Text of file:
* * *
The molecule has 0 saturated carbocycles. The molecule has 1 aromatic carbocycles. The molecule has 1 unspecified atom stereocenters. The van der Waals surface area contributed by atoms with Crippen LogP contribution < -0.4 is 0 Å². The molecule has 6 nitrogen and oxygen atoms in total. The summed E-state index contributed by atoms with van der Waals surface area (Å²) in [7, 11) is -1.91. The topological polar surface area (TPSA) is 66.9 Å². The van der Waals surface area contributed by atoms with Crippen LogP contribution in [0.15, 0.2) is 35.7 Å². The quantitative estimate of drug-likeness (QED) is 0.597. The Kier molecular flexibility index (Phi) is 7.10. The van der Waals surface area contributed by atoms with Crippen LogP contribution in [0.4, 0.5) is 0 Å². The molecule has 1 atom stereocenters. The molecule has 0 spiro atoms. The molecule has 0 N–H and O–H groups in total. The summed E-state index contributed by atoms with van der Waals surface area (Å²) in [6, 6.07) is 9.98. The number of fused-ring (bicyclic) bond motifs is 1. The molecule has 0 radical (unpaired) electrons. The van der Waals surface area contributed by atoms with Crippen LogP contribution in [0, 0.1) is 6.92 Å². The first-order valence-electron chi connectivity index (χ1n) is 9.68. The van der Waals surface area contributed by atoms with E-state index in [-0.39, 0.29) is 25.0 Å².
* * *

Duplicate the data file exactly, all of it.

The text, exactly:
The molecule has 0 saturated carbocycles. The molecule has 1 aromatic carbocycles. The molecule has 1 unspecified atom stereocenters. The van der Waals surface area contributed by atoms with Crippen LogP contribution < -0.4 is 0 Å². The molecule has 6 nitrogen and oxygen atoms in total. The summed E-state index contributed by atoms with van der Waals surface area (Å²) in [7, 11) is -1.91. The topological polar surface area (TPSA) is 66.9 Å². The van der Waals surface area contributed by atoms with Crippen LogP contribution in [0.15, 0.2) is 35.7 Å². The quantitative estimate of drug-likeness (QED) is 0.597. The Kier molecular flexibility index (Phi) is 7.10. The van der Waals surface area contributed by atoms with Crippen LogP contribution in [0.4, 0.5) is 0 Å². The molecule has 1 atom stereocenters. The molecule has 0 spiro atoms. The molecule has 0 N–H and O–H groups in total. The summed E-state index contributed by atoms with van der Waals surface area (Å²) in [6, 6.07) is 9.98. The number of fused-ring (bicyclic) bond motifs is 1. The molecule has 0 radical (unpaired) electrons. The van der Waals surface area contributed by atoms with Crippen LogP contribution in [0, 0.1) is 6.92 Å². The first-order valence-electron chi connectivity index (χ1n) is 9.68. The van der Waals surface area contributed by atoms with E-state index in [-0.39, 0.29) is 25.0 Å².